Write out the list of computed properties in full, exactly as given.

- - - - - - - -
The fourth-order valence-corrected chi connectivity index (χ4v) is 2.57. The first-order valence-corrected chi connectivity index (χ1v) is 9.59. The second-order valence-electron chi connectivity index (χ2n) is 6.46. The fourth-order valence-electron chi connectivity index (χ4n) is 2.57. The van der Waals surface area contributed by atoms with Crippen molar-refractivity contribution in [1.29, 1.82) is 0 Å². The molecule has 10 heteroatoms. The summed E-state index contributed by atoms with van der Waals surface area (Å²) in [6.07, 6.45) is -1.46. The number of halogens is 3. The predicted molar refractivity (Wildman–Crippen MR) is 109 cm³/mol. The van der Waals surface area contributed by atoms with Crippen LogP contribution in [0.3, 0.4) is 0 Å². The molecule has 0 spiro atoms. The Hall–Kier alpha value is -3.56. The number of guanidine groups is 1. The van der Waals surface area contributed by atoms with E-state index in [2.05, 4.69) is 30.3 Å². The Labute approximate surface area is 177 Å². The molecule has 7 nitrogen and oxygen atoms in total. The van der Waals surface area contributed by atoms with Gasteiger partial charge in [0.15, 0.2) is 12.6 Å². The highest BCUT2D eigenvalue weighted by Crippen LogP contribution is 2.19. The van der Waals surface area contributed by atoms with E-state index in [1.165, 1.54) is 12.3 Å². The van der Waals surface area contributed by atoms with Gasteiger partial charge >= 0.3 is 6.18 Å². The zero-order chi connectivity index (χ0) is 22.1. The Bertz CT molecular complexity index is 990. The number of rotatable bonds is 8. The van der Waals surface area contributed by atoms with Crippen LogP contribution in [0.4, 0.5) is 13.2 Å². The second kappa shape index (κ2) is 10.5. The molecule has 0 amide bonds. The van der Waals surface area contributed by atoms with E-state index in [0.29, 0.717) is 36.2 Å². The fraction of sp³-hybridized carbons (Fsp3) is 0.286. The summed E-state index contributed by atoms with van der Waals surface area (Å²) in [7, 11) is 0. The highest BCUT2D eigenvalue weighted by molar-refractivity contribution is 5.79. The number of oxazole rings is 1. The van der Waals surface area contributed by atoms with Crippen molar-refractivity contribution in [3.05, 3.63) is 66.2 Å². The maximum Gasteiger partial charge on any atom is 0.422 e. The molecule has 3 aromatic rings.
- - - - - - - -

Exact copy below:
The fourth-order valence-corrected chi connectivity index (χ4v) is 2.57. The first-order valence-corrected chi connectivity index (χ1v) is 9.59. The second-order valence-electron chi connectivity index (χ2n) is 6.46. The fourth-order valence-electron chi connectivity index (χ4n) is 2.57. The van der Waals surface area contributed by atoms with Crippen molar-refractivity contribution in [1.29, 1.82) is 0 Å². The molecule has 10 heteroatoms. The summed E-state index contributed by atoms with van der Waals surface area (Å²) in [6.07, 6.45) is -1.46. The number of halogens is 3. The predicted molar refractivity (Wildman–Crippen MR) is 109 cm³/mol. The van der Waals surface area contributed by atoms with Crippen LogP contribution in [0.3, 0.4) is 0 Å². The molecule has 0 spiro atoms. The Hall–Kier alpha value is -3.56. The number of guanidine groups is 1. The van der Waals surface area contributed by atoms with E-state index in [2.05, 4.69) is 30.3 Å². The Labute approximate surface area is 177 Å². The molecule has 7 nitrogen and oxygen atoms in total. The van der Waals surface area contributed by atoms with Gasteiger partial charge in [0.15, 0.2) is 12.6 Å². The highest BCUT2D eigenvalue weighted by Crippen LogP contribution is 2.19. The van der Waals surface area contributed by atoms with E-state index in [1.165, 1.54) is 12.3 Å². The van der Waals surface area contributed by atoms with Gasteiger partial charge >= 0.3 is 6.18 Å². The zero-order chi connectivity index (χ0) is 22.1. The Bertz CT molecular complexity index is 990. The number of rotatable bonds is 8. The van der Waals surface area contributed by atoms with Crippen LogP contribution in [0.4, 0.5) is 13.2 Å². The second kappa shape index (κ2) is 10.5. The molecule has 0 amide bonds. The van der Waals surface area contributed by atoms with E-state index in [0.29, 0.717) is 36.2 Å². The fraction of sp³-hybridized carbons (Fsp3) is 0.286. The summed E-state index contributed by atoms with van der Waals surface area (Å²) in [7, 11) is 0. The highest BCUT2D eigenvalue weighted by molar-refractivity contribution is 5.79. The number of oxazole rings is 1. The van der Waals surface area contributed by atoms with Crippen molar-refractivity contribution in [3.05, 3.63) is 66.2 Å². The maximum Gasteiger partial charge on any atom is 0.422 e. The molecule has 3 aromatic rings.